Just three weeks into my quest to Boston Qualify, and I've hit that first seed of doubt. It's funny: I knew this was coming, but my mind was still susceptible to it.
You see, doing something for three weeks (or four weeks, depending on whom you ask) establishes a habit. In this goal, I've already witnessed that my mind is becoming wired to put in the running time; the other night, when a freezing rainstorm was rolling in, I put on my shoes and claimed my miles. A few years ago, even while marathon training, I would have stayed on the couch.
The issue, however, is the need for positive feedback. Although I'm "feeling" stronger, my running times aren't reflecting the work I've already put in. Again, I can deal with this cognitively: I took the month of December off, so I know I'm still getting back in shape. While I shouldn't be seeing the results yet, I secretly long for that affirmation to keep me going.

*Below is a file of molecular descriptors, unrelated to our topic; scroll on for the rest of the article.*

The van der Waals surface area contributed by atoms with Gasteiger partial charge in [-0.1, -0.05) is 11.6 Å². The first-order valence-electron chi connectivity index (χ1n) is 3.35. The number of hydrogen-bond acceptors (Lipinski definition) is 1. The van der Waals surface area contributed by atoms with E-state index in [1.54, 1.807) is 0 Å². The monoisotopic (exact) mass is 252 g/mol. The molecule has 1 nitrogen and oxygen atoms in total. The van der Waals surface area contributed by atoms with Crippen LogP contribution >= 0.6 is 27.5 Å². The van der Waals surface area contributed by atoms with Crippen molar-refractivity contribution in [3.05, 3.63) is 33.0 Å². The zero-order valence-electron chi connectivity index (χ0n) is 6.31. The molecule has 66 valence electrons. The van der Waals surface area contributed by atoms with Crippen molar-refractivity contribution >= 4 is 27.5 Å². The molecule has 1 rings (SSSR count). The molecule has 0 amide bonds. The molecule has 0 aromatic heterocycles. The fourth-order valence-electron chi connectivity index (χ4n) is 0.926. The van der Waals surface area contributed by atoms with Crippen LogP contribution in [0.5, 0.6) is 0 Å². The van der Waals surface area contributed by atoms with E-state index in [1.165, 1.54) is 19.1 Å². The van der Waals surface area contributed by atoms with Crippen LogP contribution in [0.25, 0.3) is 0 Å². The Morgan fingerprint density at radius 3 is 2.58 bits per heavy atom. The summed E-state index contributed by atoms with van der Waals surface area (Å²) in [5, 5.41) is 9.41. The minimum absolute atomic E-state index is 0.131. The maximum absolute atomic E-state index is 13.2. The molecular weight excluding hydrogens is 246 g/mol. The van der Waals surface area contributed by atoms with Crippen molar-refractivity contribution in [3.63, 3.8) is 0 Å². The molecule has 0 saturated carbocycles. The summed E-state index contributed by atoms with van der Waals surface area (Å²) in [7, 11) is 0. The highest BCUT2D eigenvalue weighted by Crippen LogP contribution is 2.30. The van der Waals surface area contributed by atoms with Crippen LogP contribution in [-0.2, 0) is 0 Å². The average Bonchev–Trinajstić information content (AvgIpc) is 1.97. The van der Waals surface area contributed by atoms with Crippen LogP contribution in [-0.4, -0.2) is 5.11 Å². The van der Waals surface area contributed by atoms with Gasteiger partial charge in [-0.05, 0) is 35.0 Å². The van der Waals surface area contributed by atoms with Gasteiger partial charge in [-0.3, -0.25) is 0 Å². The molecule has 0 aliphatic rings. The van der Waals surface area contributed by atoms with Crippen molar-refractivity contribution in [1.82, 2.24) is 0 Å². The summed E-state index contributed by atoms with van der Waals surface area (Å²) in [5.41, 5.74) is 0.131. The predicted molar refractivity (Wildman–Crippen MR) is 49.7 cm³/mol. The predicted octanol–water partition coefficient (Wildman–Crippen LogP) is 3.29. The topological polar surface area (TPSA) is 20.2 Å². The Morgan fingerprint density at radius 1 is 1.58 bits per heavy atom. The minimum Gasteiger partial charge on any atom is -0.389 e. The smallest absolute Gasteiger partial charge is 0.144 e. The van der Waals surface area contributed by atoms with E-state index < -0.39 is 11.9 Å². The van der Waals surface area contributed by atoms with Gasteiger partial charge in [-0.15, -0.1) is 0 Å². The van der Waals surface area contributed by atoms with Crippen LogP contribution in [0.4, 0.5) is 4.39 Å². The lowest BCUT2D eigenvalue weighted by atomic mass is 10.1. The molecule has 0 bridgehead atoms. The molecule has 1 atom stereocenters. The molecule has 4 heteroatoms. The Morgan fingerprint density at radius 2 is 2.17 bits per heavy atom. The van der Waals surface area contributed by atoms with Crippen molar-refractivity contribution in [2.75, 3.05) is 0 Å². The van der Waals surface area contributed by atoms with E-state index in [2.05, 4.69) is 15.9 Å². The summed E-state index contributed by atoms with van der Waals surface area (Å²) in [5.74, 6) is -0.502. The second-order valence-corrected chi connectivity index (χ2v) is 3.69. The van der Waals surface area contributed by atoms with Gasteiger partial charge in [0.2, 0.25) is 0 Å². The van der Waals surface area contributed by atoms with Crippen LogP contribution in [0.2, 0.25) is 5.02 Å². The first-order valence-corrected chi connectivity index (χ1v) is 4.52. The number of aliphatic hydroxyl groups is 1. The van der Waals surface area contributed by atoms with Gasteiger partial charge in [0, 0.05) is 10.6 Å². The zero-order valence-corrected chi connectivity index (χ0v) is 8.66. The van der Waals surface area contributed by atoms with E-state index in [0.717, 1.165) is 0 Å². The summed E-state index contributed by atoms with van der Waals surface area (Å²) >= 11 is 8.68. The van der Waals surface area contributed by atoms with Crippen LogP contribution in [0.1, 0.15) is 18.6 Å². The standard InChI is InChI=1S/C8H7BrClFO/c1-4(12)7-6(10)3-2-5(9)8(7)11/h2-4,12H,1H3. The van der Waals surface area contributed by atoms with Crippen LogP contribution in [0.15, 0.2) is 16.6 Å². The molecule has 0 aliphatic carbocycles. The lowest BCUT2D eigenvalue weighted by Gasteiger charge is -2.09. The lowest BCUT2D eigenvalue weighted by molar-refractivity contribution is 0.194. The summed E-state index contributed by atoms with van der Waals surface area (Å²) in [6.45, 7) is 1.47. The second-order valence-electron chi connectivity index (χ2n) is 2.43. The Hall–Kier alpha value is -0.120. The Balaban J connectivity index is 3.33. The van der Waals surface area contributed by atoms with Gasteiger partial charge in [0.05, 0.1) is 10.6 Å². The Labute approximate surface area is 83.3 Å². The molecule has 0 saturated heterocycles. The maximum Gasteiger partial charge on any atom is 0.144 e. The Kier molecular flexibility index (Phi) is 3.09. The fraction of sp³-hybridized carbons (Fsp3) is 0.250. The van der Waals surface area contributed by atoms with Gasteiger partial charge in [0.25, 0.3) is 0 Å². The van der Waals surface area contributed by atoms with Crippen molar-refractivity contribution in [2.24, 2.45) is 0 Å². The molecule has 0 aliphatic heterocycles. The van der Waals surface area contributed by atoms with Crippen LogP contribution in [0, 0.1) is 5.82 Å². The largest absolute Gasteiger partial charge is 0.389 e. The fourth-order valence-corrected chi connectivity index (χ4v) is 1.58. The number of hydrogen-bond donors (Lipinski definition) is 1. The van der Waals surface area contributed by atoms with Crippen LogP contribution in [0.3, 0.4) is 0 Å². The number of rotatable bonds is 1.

And this is why people give up so early: they don't fully trust the strategy.
I'm obviously going to keep on running the plan and try not let it get in my head. But the lesson I've observed here is applicable across a spectrum of situations. Discipline takes time. You can't expect overnight results. Tortoise vs. Hare/Slow and steady. <Insert cliche here>
Come on people: it's a marathon, not a sprint.